Dingshenggao, which translates as winning cake, are rice cakes made with glutinous rice and polished round-grained rice. It is said that in the Southern Song Dynasty (AD 420-479), people made dingshenggao for soldiers before a battle. The cakes were printed with the word dingsheng, meaning “must win.”
The light and fluffy dingshenggao are usually made in flower-shaped molds. They can be white or pink, and some have sweet fillings such as red bean paste or nuts. Today, people often eat dingshenggao for good luck and fortune.
Fanggao, or square cakes, are a cheap Shanghai-style rice cake snack made with a glutinous rice wrapper and sweet fillings such as red beans, mung beans or osmanthus flowers.
Meanwhile, Suzhou-style rice cakes use a large amount of lard blended into glutinous rice and polished round-grained rice. The sweet cakes often have bean, nut or jujube fillings, while the savory can be scallion flavored.
In northern China, the Korean ethnic group’s traditional rice cakes have also gained a loyal following in Shanghai. They are known as dagao, or beaten cakes because the cooked glutinous rice is hammered in a wooden basin countless times to achieve a pancake-like texture. The rice cakes are then shaped and arranged in different ways.
Dagao are softer, sticker and chewier. They can be served as they are or rolled with fillings such as bean paste and nuts.
Where to find rice cakes
Shanghai Hongkou Sticky Rice Cake (Hongkou Gaotuan)
For locals, the Shanghai Hongkou Sticky Rice Cake brand is the go-to place to get rice cakes and treats.
Its bestseller is rice cake roll, which has different kinds of fillings from meat floss, youtiao (fried dough stick) to egg and sugar wrapped inside thinly rolled rice cakes. They are eaten as a burrito and the contrast of different textures as well as combination of sweet and savory ingredients makes the rice cake roll a fun and fulfilling food.
Hongkou Gaotuan also sells other Jiangnan classics, like black rice cakes, juhonggao, fanggao, dingshenggao, osmanthus cakes and more different kinds of cookies and snacks.
Address: many locations across Shanghai
618 Fuzhou Rd
39 Wulumuqi Rd M.
Pan Yong Xing
This small shop on Nanhui Road specializes in traditional Ningbo-style gaotuan. The rice cakes are made fresh in an open kitchen at the back of the shop, and are very popular with the city’s rice cake lovers.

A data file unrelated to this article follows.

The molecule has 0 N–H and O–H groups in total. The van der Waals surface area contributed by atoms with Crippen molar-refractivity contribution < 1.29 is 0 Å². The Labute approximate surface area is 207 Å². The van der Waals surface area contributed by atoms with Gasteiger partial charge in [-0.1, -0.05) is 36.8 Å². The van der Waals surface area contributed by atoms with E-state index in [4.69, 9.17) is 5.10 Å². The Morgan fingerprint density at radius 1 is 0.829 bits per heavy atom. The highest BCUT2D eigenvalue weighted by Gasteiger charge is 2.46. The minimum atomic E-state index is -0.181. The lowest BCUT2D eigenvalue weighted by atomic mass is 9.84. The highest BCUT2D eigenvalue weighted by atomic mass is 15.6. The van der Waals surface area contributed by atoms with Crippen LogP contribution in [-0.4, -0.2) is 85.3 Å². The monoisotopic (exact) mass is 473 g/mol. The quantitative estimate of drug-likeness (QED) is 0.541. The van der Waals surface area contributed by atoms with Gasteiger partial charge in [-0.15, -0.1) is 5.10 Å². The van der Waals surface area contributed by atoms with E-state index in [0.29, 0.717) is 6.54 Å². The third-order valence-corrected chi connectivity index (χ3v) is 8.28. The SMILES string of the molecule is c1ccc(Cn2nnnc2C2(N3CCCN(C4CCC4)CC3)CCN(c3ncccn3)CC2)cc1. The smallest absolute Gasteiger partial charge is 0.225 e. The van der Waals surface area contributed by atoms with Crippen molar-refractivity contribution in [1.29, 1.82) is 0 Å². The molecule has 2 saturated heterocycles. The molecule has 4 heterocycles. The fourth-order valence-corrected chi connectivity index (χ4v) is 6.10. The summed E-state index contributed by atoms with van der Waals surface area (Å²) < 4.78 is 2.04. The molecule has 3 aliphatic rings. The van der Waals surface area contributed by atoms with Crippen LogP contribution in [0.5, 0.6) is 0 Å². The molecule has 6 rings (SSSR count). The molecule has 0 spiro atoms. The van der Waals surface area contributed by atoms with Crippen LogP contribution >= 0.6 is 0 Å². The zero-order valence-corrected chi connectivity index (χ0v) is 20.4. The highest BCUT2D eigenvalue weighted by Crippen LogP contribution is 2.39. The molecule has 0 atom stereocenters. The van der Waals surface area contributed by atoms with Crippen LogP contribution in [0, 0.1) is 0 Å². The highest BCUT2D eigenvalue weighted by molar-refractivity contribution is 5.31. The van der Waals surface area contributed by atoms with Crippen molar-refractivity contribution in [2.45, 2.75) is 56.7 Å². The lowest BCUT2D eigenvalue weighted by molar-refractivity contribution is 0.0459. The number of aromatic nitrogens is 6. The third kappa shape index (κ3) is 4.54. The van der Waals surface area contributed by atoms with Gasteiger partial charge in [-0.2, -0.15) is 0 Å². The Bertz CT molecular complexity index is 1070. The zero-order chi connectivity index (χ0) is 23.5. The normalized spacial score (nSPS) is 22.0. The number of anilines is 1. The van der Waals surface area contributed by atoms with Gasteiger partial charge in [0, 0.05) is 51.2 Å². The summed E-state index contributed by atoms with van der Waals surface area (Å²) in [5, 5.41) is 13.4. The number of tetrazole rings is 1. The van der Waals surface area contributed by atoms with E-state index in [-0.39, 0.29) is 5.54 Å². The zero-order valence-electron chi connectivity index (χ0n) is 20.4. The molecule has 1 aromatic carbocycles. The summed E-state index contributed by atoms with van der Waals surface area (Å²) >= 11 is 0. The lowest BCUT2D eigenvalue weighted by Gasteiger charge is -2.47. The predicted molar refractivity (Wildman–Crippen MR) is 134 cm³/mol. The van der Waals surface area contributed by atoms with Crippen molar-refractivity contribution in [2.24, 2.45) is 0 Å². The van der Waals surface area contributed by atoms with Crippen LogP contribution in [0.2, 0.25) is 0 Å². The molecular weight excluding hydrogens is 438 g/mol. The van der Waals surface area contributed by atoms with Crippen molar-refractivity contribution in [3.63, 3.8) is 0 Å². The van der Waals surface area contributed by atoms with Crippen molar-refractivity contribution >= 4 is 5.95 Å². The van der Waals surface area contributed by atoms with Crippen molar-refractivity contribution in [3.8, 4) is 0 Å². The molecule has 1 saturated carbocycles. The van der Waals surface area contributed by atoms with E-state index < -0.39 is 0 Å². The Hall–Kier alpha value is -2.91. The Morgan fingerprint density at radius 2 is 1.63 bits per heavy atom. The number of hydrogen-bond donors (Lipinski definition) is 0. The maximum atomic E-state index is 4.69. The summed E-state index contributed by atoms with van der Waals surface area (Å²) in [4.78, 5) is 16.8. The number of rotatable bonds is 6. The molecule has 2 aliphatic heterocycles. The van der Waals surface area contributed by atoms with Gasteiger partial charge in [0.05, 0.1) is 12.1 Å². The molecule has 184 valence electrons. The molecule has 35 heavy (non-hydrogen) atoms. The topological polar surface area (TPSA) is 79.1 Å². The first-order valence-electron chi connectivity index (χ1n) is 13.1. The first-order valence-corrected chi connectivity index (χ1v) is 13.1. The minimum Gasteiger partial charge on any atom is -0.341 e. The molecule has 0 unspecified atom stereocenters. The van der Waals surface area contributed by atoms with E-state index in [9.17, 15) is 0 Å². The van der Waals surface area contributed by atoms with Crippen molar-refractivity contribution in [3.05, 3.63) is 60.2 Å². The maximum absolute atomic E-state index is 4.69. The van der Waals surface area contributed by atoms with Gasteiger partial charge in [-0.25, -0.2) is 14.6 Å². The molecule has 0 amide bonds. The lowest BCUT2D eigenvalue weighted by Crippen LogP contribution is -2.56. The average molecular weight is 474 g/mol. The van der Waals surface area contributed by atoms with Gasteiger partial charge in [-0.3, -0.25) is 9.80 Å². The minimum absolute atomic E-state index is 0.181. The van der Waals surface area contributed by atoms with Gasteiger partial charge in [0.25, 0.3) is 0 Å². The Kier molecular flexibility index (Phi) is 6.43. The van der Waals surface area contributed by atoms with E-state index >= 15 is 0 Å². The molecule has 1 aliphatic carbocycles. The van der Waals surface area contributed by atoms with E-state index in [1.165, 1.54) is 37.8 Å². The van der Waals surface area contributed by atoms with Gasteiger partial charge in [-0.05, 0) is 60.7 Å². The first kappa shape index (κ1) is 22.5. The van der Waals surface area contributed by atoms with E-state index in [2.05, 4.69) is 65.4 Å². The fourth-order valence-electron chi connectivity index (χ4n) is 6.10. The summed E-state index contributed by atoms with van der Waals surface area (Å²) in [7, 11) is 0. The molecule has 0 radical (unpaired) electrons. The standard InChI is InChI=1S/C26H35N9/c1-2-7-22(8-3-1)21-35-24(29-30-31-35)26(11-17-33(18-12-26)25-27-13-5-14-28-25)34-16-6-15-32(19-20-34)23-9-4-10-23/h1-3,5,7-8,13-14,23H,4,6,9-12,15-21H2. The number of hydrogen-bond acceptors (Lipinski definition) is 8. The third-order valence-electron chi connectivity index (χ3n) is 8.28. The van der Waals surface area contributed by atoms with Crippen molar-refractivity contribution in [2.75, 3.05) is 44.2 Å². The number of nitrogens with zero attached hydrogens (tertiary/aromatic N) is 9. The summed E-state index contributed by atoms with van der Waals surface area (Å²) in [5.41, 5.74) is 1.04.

Their fermented rice osmanthus cake is a must-try, it’s mildly sweet, airy and tastes quite fresh. The millet cake and black rice cake is available as a combo, and they’ve done a very good job with the grain flavor and an al dente texture.
Pan Yong Xing also has a walnut cake that has the same appearance as real walnuts as well as a walnut filling. They also have dagao, but the flavor is quite plain and the large pieces of dense rice cake are not very easy to digest.
The waiting line at Pan Yong Xing used to be long, but now it takes several minutes to buy rice cakes. Orders can also be made on delivery apps, but they may close delivery service during lunch hour.
Address: 52 Nanhui Rd
Nan Da Men
This is the rice cake brand with the longest waiting lines. When it first became popular in Shanghai, the waiting line used to be over four hours, and resellers would auction the cakes at high prices. Now the lines are manageable and more locations have opened.
Nan Da Men is named after Namdaemun, one of the Eight Gates in the Fortress Wall of Seoul, South Korea. This rice cake shop serves the Korean-style qiegao, which means chop rice cake, as the cakes are chopped into smaller pieces after the dough is rolled out.
The most popular flavors are the red bean qiegao, osmanthus cakes and coconut balls. The flavor of Nan Da Men products is ok but they certainly aren’t worth waiting hours for.
The red bean paste cake is a smart product as the drier red beans coat the cakes to prevent them from sticking to the teeth, there’s also a pumpkin filling but the flavor is not very pronounced.
Address: 230 Ninghai Rd E.